The Alloy Orchestra are stars of today’s silent era. In other words, this three-man group has accompanied many silent films on DVD and in live performance, and now their work is featured in a collection of 14 films. A picture in the booklet shows them with keyboard, accordion, clarinet, drums and their percussive “rack of junk”. From this they produce an impressively protean collage of sounds in varied styles.
The films have mostly been available on other DVDs, and in fact many are in some form on YouTube, the Internet Archive, or other sources, though not with Alloy music. For example, Buster Keaton’s The Play House (1921) is also present (with a different score) on Kino’s new three-disc collection of Keaton’s shorts, and Georges Méliès’ monumental A Trip to the Moon (1902), with desultory English narration, is naturally in Flicker Alley’s Méliès box.
Most of the films date from before 1920, and scattered throughout are vintage glass slides from the era that were projected between films. They have ads and messages, like the request for ladies to remove their hats. In fact, such is the topic of the first film, D.W. Griffith’s Those Awful Hats (1909), a trick film of the type beloved by the Surrealists. It’s set in a theatre where a film is being projected (it was printed over the image in a black space, and you can see the fluctuating seams) while various large-chapeau’d ladies cause a commotion until the surprise ending uses another trick.
Working for Thomas Edison, Edwin S. Porter made Dream of a Rarebit Fiend (1906) from the popular comic strip by Winsor McCay. It uses a battery of tricks, including superimposition and stop-motion, to create the dream and the hero’s blurred inebriation. (Welsh rarebit was a meal with cheese and beer.) McCay himself moved into animation, and also included is his own Dreams of a Rarebit Fiend: The Pet (1921). The tale of a mysterious animal that grows huge and threatens the city anticipates King Kong and all other city monsters.
One of the set’s great highlights is the beautiful Red Spectre (1907), made in France by Segundo de Chomon. It’s one of hundreds of movies about film-trick magic acts in which people and backgrounds appear and disappear in flashes of smoke. Its special uncanniness derives from the magician’s skeleton suit, the macabre underworld setting, and the still eyepopping hand-stenciled colors. It’s a good showcase for Alloy’s spooky mode.
From England, F. Percy Smith’s The Acrobatic Fly (1908) is a series of close-ups of flies on their backs, “juggling” various objects with their feet. The excellent liner notes say Smith glued the flies; I thought they were pinned and could even make out the pin. It also says the flies quickly died under the super-hot lights. Today the ASPCA that would be on their backs.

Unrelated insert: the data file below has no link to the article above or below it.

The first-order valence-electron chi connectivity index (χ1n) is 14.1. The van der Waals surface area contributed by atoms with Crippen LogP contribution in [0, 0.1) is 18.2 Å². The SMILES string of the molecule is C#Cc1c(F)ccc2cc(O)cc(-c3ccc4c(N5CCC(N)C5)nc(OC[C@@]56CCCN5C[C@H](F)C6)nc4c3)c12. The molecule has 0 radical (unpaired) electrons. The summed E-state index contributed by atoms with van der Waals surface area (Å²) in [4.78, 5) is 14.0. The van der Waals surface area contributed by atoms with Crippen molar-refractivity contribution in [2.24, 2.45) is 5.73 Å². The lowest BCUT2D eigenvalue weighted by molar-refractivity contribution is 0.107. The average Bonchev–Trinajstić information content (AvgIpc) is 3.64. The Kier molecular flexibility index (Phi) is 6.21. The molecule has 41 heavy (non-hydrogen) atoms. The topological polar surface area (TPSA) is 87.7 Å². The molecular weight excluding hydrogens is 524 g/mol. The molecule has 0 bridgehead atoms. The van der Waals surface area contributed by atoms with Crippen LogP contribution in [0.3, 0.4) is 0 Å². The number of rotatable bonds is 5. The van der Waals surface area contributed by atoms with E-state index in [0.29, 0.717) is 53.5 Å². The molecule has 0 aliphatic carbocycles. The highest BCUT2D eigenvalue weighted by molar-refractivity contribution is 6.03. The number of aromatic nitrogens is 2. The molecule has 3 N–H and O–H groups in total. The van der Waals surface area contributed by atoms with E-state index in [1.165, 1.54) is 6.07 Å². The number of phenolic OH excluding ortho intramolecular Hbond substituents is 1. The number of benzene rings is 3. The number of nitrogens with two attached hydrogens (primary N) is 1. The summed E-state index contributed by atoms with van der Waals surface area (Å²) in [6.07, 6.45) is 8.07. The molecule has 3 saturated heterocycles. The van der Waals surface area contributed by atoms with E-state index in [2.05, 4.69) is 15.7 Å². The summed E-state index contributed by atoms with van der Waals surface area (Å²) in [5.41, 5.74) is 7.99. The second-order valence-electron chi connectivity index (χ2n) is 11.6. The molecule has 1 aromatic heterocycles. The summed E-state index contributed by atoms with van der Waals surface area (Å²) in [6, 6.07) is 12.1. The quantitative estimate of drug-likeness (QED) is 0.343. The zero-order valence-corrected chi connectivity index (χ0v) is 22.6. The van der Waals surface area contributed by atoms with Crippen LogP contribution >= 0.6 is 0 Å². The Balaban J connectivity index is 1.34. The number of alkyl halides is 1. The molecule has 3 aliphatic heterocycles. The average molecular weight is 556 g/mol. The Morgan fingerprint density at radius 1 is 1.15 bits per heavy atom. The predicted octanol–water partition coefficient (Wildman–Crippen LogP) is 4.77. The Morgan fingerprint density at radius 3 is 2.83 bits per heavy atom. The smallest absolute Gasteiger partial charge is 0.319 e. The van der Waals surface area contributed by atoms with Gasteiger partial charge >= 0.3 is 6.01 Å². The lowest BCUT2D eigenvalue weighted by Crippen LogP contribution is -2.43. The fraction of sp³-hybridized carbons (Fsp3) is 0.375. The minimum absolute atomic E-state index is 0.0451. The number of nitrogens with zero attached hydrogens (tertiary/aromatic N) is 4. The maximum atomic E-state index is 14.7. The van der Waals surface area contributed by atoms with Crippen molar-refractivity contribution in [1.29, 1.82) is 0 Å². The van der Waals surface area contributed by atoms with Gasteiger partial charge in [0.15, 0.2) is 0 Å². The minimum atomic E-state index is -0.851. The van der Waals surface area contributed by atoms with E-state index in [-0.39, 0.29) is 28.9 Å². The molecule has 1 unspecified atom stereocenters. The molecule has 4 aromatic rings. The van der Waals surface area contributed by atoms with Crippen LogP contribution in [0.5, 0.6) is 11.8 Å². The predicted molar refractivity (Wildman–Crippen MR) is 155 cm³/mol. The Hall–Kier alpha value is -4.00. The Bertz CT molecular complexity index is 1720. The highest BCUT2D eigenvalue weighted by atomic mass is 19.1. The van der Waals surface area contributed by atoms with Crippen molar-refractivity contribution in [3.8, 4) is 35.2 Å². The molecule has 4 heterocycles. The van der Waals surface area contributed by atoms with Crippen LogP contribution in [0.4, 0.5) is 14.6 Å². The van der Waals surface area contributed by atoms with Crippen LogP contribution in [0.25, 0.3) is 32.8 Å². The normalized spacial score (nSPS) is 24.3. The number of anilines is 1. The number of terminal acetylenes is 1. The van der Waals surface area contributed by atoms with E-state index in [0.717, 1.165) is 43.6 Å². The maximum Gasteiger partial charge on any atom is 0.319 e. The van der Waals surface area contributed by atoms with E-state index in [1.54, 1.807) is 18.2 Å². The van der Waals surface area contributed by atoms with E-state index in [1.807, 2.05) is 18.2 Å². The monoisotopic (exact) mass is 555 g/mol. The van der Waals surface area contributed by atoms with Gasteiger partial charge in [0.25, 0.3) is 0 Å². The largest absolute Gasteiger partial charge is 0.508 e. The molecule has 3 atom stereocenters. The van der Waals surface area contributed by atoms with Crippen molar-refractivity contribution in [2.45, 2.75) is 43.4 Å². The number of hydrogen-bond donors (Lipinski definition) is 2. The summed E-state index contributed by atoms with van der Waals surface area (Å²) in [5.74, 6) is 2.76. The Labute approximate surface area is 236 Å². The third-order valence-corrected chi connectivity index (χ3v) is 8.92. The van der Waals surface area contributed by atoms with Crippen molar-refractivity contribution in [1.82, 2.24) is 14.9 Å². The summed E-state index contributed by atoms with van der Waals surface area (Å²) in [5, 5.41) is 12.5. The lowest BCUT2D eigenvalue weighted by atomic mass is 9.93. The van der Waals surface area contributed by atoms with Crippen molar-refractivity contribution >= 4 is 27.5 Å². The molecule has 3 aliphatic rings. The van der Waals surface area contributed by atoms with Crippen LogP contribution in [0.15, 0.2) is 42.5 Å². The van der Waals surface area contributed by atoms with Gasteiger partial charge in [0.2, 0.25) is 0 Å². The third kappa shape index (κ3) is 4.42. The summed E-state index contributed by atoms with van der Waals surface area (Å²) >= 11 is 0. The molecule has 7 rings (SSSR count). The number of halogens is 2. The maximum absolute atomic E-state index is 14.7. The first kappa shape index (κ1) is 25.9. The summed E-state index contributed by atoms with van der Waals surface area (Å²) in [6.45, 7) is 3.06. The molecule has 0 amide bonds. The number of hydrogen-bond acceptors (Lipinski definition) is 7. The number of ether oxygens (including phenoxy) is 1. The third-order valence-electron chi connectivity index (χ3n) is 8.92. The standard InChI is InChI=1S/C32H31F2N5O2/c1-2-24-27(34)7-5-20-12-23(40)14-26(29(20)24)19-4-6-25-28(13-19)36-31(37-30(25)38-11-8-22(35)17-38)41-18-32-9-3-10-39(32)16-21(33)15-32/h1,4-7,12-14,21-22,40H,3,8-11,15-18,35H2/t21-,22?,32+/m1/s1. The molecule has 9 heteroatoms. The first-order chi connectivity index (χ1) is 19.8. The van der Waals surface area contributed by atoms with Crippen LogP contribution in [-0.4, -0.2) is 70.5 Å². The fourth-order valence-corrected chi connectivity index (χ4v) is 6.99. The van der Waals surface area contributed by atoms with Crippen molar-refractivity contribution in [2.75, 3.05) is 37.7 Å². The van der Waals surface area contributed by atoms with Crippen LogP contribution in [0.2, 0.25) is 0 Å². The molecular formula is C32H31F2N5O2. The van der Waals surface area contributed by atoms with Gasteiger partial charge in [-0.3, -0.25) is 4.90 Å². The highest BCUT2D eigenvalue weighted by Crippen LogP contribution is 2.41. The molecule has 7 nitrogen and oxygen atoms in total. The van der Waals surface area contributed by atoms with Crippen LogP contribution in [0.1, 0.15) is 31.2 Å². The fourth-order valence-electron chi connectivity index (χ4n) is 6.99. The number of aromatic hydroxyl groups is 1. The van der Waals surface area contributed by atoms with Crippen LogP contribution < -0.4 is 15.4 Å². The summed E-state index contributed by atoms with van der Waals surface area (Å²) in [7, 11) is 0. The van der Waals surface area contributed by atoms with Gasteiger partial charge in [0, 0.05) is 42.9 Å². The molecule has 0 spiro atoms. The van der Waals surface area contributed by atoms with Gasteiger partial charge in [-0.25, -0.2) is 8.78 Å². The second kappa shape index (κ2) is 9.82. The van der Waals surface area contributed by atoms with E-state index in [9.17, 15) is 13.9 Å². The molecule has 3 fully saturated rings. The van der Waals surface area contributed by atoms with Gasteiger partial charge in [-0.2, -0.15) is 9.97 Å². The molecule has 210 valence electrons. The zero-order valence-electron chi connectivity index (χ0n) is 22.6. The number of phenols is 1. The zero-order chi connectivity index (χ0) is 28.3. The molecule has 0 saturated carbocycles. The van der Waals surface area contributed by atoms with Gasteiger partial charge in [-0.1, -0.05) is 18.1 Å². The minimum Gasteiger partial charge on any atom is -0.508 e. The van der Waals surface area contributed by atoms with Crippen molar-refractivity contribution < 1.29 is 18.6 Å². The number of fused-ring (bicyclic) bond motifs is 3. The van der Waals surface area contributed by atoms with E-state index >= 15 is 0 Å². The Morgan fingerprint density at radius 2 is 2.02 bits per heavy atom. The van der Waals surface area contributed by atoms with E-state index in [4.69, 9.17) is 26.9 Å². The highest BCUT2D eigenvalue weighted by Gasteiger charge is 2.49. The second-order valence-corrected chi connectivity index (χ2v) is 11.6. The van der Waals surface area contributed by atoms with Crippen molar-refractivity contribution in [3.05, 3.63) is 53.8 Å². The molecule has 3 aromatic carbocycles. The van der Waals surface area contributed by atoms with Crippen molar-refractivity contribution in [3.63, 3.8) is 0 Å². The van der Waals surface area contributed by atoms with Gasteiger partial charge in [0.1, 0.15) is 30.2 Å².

The Thieving Hand (1908) and Princess Nicotine, or the Smoke Fairy (1909) are Vitagraph productions possibly made by J. Stuart Blackton. The latter is more superimposition trickery as tiny women gambol and cavort with a man’s matches to show the magic of smoking. The former is a delightful comedy with stop-motion effects as a man’s artificial arm proves an incorrigible pickpocket. This can be a forerunner to all movies about errant or transplanted limbs with minds of their own. Also wonderful is the French Artheme Swallows His Clarinet (1912), in which the unfortunate hero’s condition (the instrument sticks through his head like an arrow) gives plenty of opportunity for musical commentary.
Another of the set’s highlights is Ladislas Starewicz’ masterpiece of stop-motion and tinted animation from 1912 Russia, The Cameraman’s Revenge (also available on the Starewicz collection of the same title). Like Smith’s film, this too uses insects but in an infinitely more sophisticated way to tell a knockabout domestic comedy of adultery and the dangers of cinema. Starewicz is one of cinema’s grand masters and still sadly under-exposed. His French animated feature The Tale of the Fox is on DVD in France but not in Region 1, an oversight that requires correction.
All these films delighted in the possibilities of cinema and indulged in tricks and nonsense just because they could. They were calculated to appeal to a wide audience and did. By the ‘20s, avant-garde artists were exploring the limits of motion photography, also just to see what was possible but not necessarily with commercial intent. For example, Dada artist Hans Richter made Filmstudie (1926) in Switzerland. It’s a collage of shadows and geometric shapes, like an abstract painting that happens to move. There are also multiple images of a woman’s face and glass eyes, plus some images in negative. For the soundtrack, the Alloys read fragments of Dada poems by Hugo Ball; the disc’s only extra is a ten-minute look at the creation and layering of this track.
A film that played art houses was The Life and Death of 9413, a Hollywood Extra (1927), an expressionistic comedy that turned out to be a sort of calling card for montage artist Slavko Vorkapich, director Robert Florey and cameraman Gregg Toland. It uses actors, street shots, cut-out shapes, miniature sets, and effects with lighting and mirrors. The extra is worked (or non-worked) to death but, in a happy ending, goes to heaven.
Leaping forward several decades, the set closes with Eliot Noyes Jr.‘s Clay, or the Origin of Species (1965), Oscar-nominated for Animated Short Subject. Various claymation creatures, real and imaginary, endlessly transform into each other in this black and white short. The Alloys replace the jazz score that previously accompanied the film.
The 140-minute program is too long and overwhelming for one sitting, but bite-size chunks should impress any cinephile, old or young.